There are three basic system types:  The most common is the parabolic system.  In the parabolic system, pressure increases with the square of increasing volume.  This means the pressure increases by a factor of four when the volume doubles.  Hybrid systems are the second most often seen.  In hybrid systems, there is a fixed pressure drop plus a parabolic pressure curve.  This is seen in systems with pressure-controlled scrubbers or baghouses that automatically clean to a specified pressure drop.  The last type of system is the constant volume system.  The volume remains the same in these systems, but the pressure increases with time as the system becomes plugged. This type of systems is found in cement kiln ID fans with preheaters and papermill recovery boiler ID fans. 



What types of bearings are available?
Most fans employ ball bearings or spherical roller bearings, or a combination of the two.  Many of the standard choices are influenced by fan size and drive type.   Many specialty bearings are available as options.  Feel free to make your preferences known. 


What are the best bearings for my fan?
The bearings that come with your fan are specifically designed for it.  There are other choices available if you have a specific preference for a type of bearing housing or a specific lubrication protocol.   Feel free to make your preferences known. 


Are bigger bearings better?
Generally not.  Most fan bearings are lightly loaded. Ball and roller bearings tend to skid through the load zone at very low loads instead of rolling. This can lead to high temperature operation and potential failure.


When do water-cooled sleeve bearings make sense?
Water-cooled sleeve bearings make sense for high speed or high temperature applications and very large fans. 


What is a tunnel bearing and how can it help?
A tunnel bearing (two-bearing housing) is very useful for high speed service in small fans.  The bearings are located close together in a single housing, which facilitates alignment, reduces shaft size and increases bearing loads.  The tunnel bearing also allows the use of some specialty bearings not available in pillow block configurations.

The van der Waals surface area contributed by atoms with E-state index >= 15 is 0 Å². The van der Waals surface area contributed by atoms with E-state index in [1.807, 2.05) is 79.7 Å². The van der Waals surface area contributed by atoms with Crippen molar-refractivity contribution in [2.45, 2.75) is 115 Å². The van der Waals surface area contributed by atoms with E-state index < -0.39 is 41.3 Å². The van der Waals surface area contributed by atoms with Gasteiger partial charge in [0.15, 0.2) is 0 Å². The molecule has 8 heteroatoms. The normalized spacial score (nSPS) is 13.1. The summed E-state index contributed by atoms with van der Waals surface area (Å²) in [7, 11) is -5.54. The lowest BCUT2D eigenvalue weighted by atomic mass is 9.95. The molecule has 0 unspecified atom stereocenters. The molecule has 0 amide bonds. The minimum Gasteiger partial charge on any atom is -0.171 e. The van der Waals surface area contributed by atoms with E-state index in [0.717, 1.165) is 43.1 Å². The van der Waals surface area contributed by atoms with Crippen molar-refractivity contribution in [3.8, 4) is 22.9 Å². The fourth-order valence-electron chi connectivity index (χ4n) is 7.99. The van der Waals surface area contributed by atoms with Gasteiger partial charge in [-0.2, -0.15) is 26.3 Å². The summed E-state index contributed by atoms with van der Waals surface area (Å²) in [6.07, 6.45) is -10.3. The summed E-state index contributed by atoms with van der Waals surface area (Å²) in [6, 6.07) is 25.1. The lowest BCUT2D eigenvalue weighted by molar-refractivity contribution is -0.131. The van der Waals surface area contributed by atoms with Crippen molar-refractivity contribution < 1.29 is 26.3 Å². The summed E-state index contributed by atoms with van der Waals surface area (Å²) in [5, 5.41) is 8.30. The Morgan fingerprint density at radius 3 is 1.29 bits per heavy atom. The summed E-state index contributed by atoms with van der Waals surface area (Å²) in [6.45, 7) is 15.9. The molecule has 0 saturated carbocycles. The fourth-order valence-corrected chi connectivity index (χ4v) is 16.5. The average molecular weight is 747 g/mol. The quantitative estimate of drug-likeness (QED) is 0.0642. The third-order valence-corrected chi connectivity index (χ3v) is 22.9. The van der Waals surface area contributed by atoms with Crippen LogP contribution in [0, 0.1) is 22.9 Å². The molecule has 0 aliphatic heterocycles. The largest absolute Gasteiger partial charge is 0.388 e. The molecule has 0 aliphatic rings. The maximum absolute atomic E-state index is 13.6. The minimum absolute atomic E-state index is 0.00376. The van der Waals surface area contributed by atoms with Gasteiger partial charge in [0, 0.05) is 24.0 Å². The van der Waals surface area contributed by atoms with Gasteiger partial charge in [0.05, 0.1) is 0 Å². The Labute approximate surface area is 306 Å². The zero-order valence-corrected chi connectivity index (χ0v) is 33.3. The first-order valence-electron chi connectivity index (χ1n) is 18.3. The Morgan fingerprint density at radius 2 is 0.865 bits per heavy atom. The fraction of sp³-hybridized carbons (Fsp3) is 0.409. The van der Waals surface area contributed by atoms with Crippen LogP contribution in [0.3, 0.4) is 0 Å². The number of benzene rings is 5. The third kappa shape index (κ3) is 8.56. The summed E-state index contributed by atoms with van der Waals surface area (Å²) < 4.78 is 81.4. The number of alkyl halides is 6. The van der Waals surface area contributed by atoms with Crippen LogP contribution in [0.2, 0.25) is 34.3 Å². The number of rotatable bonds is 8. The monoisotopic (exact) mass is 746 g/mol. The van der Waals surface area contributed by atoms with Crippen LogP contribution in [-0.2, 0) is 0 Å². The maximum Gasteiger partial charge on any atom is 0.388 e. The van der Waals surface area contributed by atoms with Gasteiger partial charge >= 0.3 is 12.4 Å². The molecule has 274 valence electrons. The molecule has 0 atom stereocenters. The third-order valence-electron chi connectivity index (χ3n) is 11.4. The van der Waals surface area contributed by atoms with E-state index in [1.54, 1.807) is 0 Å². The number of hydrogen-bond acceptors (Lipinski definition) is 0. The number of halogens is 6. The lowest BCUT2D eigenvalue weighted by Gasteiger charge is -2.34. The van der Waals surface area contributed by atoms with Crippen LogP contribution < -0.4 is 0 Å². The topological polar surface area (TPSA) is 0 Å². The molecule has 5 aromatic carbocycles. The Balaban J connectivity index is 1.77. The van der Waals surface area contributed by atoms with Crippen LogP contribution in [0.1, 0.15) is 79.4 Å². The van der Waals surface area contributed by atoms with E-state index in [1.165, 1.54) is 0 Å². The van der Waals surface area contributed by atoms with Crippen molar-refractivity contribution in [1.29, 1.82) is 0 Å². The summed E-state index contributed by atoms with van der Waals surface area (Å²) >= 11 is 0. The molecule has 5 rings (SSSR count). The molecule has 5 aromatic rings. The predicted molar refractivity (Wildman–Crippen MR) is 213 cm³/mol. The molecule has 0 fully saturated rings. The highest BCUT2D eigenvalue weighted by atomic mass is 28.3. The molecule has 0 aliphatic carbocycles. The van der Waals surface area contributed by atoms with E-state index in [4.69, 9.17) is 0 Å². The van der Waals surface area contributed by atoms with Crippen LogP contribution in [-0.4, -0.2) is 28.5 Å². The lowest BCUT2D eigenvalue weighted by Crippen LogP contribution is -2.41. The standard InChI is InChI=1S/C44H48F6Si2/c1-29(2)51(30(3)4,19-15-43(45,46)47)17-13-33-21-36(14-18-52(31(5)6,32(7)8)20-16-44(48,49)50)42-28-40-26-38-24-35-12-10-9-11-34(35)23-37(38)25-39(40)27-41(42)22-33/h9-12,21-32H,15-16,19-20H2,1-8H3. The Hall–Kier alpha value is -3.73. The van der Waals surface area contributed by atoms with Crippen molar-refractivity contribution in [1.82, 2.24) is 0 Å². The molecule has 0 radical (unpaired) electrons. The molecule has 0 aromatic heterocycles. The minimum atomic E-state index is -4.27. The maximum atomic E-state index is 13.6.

What is the best bearing lubricant?
Most fan bearings are lubricated with a lithium-based, NLGI grade 2 grease.  There are also mineral oils that can provide slightly higher speeds, but these require special bearing housing choices.  The temperature limit for these lubricants is about 160 F.  There are high temperature (synthetic) greases and oils that can be employed when higher operating temperatures are expected.


When do I need a circulating oil system?
Circulating oil systems are used when expected bearing operating temperatures are too high for most lubricants.  A lubrication system provides auxiliary cooling and storage capacity that can make a  positive difference in bearing operation.  Lubrication units are also good choices when there is no cooling water available for sleeve bearings.  Most lubrication sets use pressurized oil feed and gravity return.  They also feature instrumentation that can advise when the oil temperature is too high or flow is interrupted. 


Lubrication Aids
Several automated grease and oil lubrication systems are designed to keep bearings lubricated for fans in locations that are difficult to reach. These can be inexpensive solutions to problems.  They also help control random lubrication patterns. 


V-Belt drives are adjustable speed drives where the speeds are set based on the motor speed and the diameter ratio of the sheaves on the fan and motor.  The sheaves are connected with a set of matched belts with v-shaped cross sections, so if looking to change the speed, the sheave system must also be changed. These drives are generally used on fans with motor sizes below 200 hp,  Most fans designed for v-belt drives use spherical roller bearings to handle the loads from the belts.